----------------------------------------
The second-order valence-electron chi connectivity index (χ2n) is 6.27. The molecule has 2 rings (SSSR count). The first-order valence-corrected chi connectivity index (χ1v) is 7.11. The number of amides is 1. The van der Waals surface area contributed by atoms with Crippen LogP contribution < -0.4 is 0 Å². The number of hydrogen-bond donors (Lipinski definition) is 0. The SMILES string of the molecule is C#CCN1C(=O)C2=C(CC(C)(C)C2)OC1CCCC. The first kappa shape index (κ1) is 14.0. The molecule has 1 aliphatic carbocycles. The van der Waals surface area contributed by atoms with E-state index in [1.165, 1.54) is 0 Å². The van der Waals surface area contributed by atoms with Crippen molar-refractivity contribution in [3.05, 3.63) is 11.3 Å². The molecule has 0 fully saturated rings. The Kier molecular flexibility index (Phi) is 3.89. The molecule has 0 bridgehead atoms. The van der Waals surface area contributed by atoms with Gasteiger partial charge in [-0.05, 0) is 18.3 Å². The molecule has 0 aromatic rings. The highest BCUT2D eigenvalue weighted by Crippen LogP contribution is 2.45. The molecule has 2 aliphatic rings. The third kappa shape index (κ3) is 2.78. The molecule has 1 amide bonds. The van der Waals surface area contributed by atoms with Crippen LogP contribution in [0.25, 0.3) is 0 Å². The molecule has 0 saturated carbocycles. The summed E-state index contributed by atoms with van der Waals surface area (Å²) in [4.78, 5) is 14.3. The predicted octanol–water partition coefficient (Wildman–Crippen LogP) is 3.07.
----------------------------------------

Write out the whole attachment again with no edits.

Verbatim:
The second-order valence-electron chi connectivity index (χ2n) is 6.27. The molecule has 2 rings (SSSR count). The first-order valence-corrected chi connectivity index (χ1v) is 7.11. The number of amides is 1. The van der Waals surface area contributed by atoms with Crippen LogP contribution < -0.4 is 0 Å². The number of hydrogen-bond donors (Lipinski definition) is 0. The SMILES string of the molecule is C#CCN1C(=O)C2=C(CC(C)(C)C2)OC1CCCC. The first kappa shape index (κ1) is 14.0. The molecule has 1 aliphatic carbocycles. The van der Waals surface area contributed by atoms with E-state index in [1.165, 1.54) is 0 Å². The van der Waals surface area contributed by atoms with Crippen molar-refractivity contribution in [3.05, 3.63) is 11.3 Å². The molecule has 0 fully saturated rings. The Kier molecular flexibility index (Phi) is 3.89. The molecule has 0 bridgehead atoms. The van der Waals surface area contributed by atoms with Gasteiger partial charge in [-0.05, 0) is 18.3 Å². The molecule has 0 aromatic rings. The highest BCUT2D eigenvalue weighted by Crippen LogP contribution is 2.45. The molecule has 2 aliphatic rings. The third kappa shape index (κ3) is 2.78. The molecule has 1 amide bonds. The van der Waals surface area contributed by atoms with Crippen LogP contribution in [0.25, 0.3) is 0 Å². The molecule has 0 saturated carbocycles. The summed E-state index contributed by atoms with van der Waals surface area (Å²) in [4.78, 5) is 14.3. The predicted octanol–water partition coefficient (Wildman–Crippen LogP) is 3.07.